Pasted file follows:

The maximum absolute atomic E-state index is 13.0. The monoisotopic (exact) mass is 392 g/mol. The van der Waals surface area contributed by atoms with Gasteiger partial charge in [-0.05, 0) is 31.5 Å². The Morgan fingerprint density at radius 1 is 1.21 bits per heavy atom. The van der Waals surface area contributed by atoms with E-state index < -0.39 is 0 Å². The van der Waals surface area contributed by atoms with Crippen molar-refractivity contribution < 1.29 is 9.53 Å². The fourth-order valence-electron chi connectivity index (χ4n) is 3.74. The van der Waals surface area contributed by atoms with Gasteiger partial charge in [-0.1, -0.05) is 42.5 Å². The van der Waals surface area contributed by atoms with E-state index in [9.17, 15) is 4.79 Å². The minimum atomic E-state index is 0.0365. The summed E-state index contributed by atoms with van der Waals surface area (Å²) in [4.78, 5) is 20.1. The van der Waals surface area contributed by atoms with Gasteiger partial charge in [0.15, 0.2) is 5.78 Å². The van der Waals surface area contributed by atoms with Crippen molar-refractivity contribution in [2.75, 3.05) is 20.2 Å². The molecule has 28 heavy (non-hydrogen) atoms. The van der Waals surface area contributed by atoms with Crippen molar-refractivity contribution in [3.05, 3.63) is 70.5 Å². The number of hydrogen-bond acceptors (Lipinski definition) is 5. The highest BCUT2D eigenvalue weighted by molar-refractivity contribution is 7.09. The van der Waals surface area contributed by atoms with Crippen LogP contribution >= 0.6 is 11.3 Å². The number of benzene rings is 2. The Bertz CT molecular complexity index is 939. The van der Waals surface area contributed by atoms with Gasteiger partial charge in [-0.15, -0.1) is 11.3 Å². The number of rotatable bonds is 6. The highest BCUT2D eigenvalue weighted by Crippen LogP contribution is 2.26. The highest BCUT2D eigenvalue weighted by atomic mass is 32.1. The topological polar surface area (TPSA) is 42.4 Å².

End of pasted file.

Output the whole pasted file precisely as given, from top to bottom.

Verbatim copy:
The maximum absolute atomic E-state index is 13.0. The monoisotopic (exact) mass is 392 g/mol. The van der Waals surface area contributed by atoms with Gasteiger partial charge in [-0.05, 0) is 31.5 Å². The Morgan fingerprint density at radius 1 is 1.21 bits per heavy atom. The van der Waals surface area contributed by atoms with E-state index < -0.39 is 0 Å². The van der Waals surface area contributed by atoms with Crippen molar-refractivity contribution < 1.29 is 9.53 Å². The fourth-order valence-electron chi connectivity index (χ4n) is 3.74. The van der Waals surface area contributed by atoms with Gasteiger partial charge in [-0.1, -0.05) is 42.5 Å². The van der Waals surface area contributed by atoms with E-state index in [9.17, 15) is 4.79 Å². The minimum atomic E-state index is 0.0365. The summed E-state index contributed by atoms with van der Waals surface area (Å²) in [4.78, 5) is 20.1. The van der Waals surface area contributed by atoms with Gasteiger partial charge in [0.15, 0.2) is 5.78 Å². The van der Waals surface area contributed by atoms with Crippen molar-refractivity contribution in [2.75, 3.05) is 20.2 Å². The molecule has 28 heavy (non-hydrogen) atoms. The van der Waals surface area contributed by atoms with Crippen molar-refractivity contribution in [3.05, 3.63) is 70.5 Å². The number of hydrogen-bond acceptors (Lipinski definition) is 5. The highest BCUT2D eigenvalue weighted by molar-refractivity contribution is 7.09. The van der Waals surface area contributed by atoms with Crippen LogP contribution >= 0.6 is 11.3 Å². The number of benzene rings is 2. The Bertz CT molecular complexity index is 939. The van der Waals surface area contributed by atoms with Gasteiger partial charge in [-0.15, -0.1) is 11.3 Å². The number of rotatable bonds is 6. The highest BCUT2D eigenvalue weighted by Crippen LogP contribution is 2.26. The highest BCUT2D eigenvalue weighted by atomic mass is 32.1. The topological polar surface area (TPSA) is 42.4 Å².